provide a comprehensive membership list. LAPD Det. Lt. Earl A. Deemer wanted to explore
any possible connection between the murders of Doreen and James and a Jane Doe
slaying from several months before. The marked similarities in the three
murders struck Deemer as more than a coincidence. He described the crimes to
reporters: “All three victims were stabbed, and their wounds appeared to be the
work of a ‘fanatic’. None of the three
was slain where the bodies were found. The Jane Doe of the previous killing
wore hippie-like attire which resembled that in which Miss Gaul had been seen and
which is favored by many young females in the organization [Scientology].”
to talk to Hubbard personally about the membership list, but the Scientology
leader was adrift at sea, literally. He was on his private yacht to avoid a
hefty tax bill that awaited him on land.
On behalf of Scientology Rev. Natalie Fisher, resident agent of the organization quartered at 2773 W. Temple Street stated, “This organization has no facts or information regarding the circumstances of the crime, but we are doing everything in our power to assist law enforcement agencies to see that justice is done.”
of the young victims were devastated by their loss. James’ father was a prosperous
salesman and he permitted James to leave high school to study Scientology in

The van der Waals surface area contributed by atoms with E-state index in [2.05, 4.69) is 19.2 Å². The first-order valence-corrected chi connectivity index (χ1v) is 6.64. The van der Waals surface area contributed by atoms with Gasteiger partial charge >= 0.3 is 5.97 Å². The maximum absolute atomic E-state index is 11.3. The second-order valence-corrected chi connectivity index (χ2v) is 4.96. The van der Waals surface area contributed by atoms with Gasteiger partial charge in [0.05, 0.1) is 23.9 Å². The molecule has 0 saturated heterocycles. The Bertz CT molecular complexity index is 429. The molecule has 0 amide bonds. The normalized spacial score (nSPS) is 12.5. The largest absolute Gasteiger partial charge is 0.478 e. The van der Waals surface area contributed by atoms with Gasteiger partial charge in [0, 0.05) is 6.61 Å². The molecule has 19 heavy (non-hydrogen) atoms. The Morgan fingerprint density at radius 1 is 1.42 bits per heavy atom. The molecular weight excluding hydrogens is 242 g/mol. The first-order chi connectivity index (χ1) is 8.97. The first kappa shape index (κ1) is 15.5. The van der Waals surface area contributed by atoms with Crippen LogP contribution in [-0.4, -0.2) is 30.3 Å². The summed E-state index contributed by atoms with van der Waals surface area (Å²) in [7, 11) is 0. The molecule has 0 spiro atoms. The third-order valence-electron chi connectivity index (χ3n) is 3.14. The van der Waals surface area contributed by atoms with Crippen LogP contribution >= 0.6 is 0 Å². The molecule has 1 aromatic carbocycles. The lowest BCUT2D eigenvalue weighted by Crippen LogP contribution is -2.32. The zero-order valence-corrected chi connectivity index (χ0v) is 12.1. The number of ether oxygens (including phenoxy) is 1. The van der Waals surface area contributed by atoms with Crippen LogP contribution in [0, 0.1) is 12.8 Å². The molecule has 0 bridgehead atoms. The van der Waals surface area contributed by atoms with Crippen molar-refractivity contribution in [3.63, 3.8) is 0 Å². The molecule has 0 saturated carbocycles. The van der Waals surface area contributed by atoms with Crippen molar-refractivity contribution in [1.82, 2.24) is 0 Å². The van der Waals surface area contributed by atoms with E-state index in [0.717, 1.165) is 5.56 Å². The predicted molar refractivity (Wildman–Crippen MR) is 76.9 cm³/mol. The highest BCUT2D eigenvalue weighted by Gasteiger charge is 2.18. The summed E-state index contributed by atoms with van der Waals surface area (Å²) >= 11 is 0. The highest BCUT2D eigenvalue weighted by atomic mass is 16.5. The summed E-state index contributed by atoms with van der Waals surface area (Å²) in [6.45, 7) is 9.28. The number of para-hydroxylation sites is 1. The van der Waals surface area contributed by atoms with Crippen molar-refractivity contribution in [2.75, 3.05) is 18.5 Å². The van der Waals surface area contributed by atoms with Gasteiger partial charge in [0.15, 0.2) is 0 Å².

friends said that following her graduation from a parochial high school in the
spring of 1968, she became a devotee of Scientology. Her switch from Roman
Catholicism surprised her friends, but not her father. He described Doreen as a
“. . . good kid, but an emotional kid.
She was always looking for green grass and rainbows.”
investigation into the random slayings continued but police never located the
place where Doreen and James were murdered. Solving a crime without locating the place
where it happened is challenging. Police
never solved the infamous Black Dahlia case in 1947 either. The victim in that case, 22-year-old
Elizabeth Short, was murdered in a place they never found and her dismembered
body was dumped in a weedy vacant lot in Leimert Park.
stated that there was no clear connection between the slayings of Doreen and
James and 11 unsolved murders (including the five Tate murders) committed in
the county since January 1969.
teenagers traveled to Los Angeles seeking spiritual enlightenment, why did they
end up brutalized and discarded in an alley? Were Doreen and James the victims
of a serial killer? Did a member or
members of the Manson family kill them as some suspect? Fifty years later we have no answers, and we may
never get them, the case remains unsolved.
If the police had any viable leads on the Tate/La Bianca
murders they weren’t sharing them with reporters.
On September 10, 1969, the Los Angeles Times ran an
ad which offered a reward of $25,000 (over $170k in current USD) for
information leading to the arrest and conviction of the person or persons who
murdered Sharon Tate, her unborn son, and the other victims at the Cielo Drive
Roman Polanski and friends of the Polanski family would pay
the money. The friends included Peter
Sellers, Warren Beatty and Yul Brynner.
JOYCE HABER & THE FRIENDS OF THE POLANSKI’S
On September 22, 1969, Los Angeles Times gossip
columnist Joyce Haber had a few tidbits to share about what she described as
the “Tate Case Chatter.”
Haber said that Roman Polanski was back in town after a
trip to New York where, according to her, he was “. . . kicking it up in and
from his home base, a suite at Manhattan’s Essex House on Central Park
She continued, “The kicks included trips to Oh, Calcutta!, off-Broadway’s groovy, naked revue, and to such jivy joints as Elaine’s, a haunt for the literary-cum-anything set.”